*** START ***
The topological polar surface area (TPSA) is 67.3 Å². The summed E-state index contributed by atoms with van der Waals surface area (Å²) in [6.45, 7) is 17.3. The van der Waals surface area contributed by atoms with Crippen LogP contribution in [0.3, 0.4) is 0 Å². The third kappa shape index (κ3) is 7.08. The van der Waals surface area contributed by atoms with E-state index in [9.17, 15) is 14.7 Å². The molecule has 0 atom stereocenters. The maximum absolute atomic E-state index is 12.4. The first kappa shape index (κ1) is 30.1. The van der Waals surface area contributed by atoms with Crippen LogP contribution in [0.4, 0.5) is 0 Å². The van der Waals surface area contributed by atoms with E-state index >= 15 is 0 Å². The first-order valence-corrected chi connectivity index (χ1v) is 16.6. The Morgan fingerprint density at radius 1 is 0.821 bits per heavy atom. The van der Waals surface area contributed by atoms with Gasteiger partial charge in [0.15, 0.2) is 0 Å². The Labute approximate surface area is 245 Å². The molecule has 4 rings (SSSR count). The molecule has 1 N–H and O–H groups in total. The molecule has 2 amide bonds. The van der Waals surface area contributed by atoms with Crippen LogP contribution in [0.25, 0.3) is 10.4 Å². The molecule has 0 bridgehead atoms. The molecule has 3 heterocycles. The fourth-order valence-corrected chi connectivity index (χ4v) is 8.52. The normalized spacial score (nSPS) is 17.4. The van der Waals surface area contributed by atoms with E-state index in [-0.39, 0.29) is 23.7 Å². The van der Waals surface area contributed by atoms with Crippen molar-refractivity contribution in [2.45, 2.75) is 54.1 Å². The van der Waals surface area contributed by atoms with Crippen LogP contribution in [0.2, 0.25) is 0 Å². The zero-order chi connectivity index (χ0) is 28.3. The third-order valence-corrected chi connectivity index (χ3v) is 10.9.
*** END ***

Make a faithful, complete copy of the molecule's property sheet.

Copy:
The topological polar surface area (TPSA) is 67.3 Å². The summed E-state index contributed by atoms with van der Waals surface area (Å²) in [6.45, 7) is 17.3. The van der Waals surface area contributed by atoms with Crippen LogP contribution in [0.3, 0.4) is 0 Å². The third kappa shape index (κ3) is 7.08. The van der Waals surface area contributed by atoms with E-state index in [9.17, 15) is 14.7 Å². The molecule has 0 atom stereocenters. The maximum absolute atomic E-state index is 12.4. The first kappa shape index (κ1) is 30.1. The van der Waals surface area contributed by atoms with Crippen LogP contribution in [0.4, 0.5) is 0 Å². The van der Waals surface area contributed by atoms with E-state index >= 15 is 0 Å². The first-order valence-corrected chi connectivity index (χ1v) is 16.6. The Morgan fingerprint density at radius 1 is 0.821 bits per heavy atom. The van der Waals surface area contributed by atoms with Gasteiger partial charge in [0.15, 0.2) is 0 Å². The Labute approximate surface area is 245 Å². The molecule has 4 rings (SSSR count). The molecule has 1 N–H and O–H groups in total. The molecule has 2 amide bonds. The van der Waals surface area contributed by atoms with Crippen LogP contribution in [0.25, 0.3) is 10.4 Å². The molecule has 0 bridgehead atoms. The molecule has 3 heterocycles. The fourth-order valence-corrected chi connectivity index (χ4v) is 8.52. The normalized spacial score (nSPS) is 17.4. The van der Waals surface area contributed by atoms with E-state index in [-0.39, 0.29) is 23.7 Å². The van der Waals surface area contributed by atoms with Crippen molar-refractivity contribution in [2.45, 2.75) is 54.1 Å². The van der Waals surface area contributed by atoms with Crippen LogP contribution in [0.2, 0.25) is 0 Å². The zero-order chi connectivity index (χ0) is 28.3. The third-order valence-corrected chi connectivity index (χ3v) is 10.9.